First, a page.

Or is it just one of Phil's balls in my throat?
Maker of video-game development tools backtracks after customers threaten boycott
Under the tentative new plan, Unity will limit fees to 4% of a game’s revenue for customers making over $1 million and said that installations counted toward reaching the threshold won’t be retroactive, according to recording of the meeting reviewed by Bloomberg. Last week, Chief Executive Officer John Riccitiello delayed an all-hands meeting on the pricing changes and closed two offices after the company received what it said was a credible death threat.
Marc Whitten, a Unity executive, said the company hasn’t yet announced the latest changes because executives are still running them by partners and don’t want to repeat last week’s communications debacle, which led to several clarifications.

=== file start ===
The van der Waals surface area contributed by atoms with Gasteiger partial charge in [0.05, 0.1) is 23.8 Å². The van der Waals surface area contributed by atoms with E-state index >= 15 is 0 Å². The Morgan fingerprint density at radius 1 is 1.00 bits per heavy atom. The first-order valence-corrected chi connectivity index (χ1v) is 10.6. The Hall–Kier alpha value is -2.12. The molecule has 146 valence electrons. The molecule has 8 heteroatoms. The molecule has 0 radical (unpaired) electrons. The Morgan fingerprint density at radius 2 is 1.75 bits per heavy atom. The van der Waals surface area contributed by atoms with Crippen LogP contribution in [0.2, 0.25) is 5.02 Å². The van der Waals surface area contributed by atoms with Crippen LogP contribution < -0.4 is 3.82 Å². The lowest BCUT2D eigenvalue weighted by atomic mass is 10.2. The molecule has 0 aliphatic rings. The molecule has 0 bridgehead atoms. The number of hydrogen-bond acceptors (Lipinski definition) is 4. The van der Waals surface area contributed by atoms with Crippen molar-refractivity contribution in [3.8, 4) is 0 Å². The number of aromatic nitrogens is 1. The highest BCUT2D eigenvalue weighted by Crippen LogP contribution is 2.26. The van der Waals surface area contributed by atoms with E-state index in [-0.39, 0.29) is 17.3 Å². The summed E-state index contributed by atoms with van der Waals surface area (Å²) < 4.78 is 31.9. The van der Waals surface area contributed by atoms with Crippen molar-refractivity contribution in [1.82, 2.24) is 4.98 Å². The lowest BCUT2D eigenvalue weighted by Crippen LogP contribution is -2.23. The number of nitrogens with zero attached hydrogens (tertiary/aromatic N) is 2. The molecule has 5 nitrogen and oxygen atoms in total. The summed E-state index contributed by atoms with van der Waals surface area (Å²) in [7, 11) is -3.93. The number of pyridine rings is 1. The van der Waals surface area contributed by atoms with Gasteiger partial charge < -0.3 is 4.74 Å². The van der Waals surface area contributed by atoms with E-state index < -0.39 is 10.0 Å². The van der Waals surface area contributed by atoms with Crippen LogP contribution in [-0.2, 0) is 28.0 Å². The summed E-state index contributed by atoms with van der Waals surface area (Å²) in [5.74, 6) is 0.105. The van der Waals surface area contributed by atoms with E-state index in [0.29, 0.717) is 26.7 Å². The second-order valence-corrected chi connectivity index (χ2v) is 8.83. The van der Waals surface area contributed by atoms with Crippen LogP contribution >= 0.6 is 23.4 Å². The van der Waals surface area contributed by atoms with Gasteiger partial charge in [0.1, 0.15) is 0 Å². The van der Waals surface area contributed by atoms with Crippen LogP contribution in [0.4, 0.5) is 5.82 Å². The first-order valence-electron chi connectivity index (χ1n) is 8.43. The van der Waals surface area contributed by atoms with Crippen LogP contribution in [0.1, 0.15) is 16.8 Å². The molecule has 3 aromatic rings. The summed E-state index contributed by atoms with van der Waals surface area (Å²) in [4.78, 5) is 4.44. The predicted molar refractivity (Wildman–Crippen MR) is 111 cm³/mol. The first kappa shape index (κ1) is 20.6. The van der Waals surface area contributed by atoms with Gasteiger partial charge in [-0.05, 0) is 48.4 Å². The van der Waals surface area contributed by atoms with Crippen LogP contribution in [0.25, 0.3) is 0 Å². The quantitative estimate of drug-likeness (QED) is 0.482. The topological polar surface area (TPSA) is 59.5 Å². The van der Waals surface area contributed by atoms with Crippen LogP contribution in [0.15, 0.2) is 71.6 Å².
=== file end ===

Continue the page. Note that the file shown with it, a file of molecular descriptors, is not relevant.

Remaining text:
In the meeting, Riccitiello emphasized that the new policy is designed to generate more revenue from the company's biggest customers and that more than 90% of Unity users won’t be affected. Several employees asked during the meeting how Unity would bounce back from what appeared to be a breach of trust. Executives said the company will have to “show, not tell” and handle future communications more carefully.
“I don’t think there’s any version of this that would have gone down a whole lot differently than what happened,” Riccitiello said. “It is a massively transformational change to our business model.”
But, he acknowledged, “I think we could have done a lot of things a lot better.”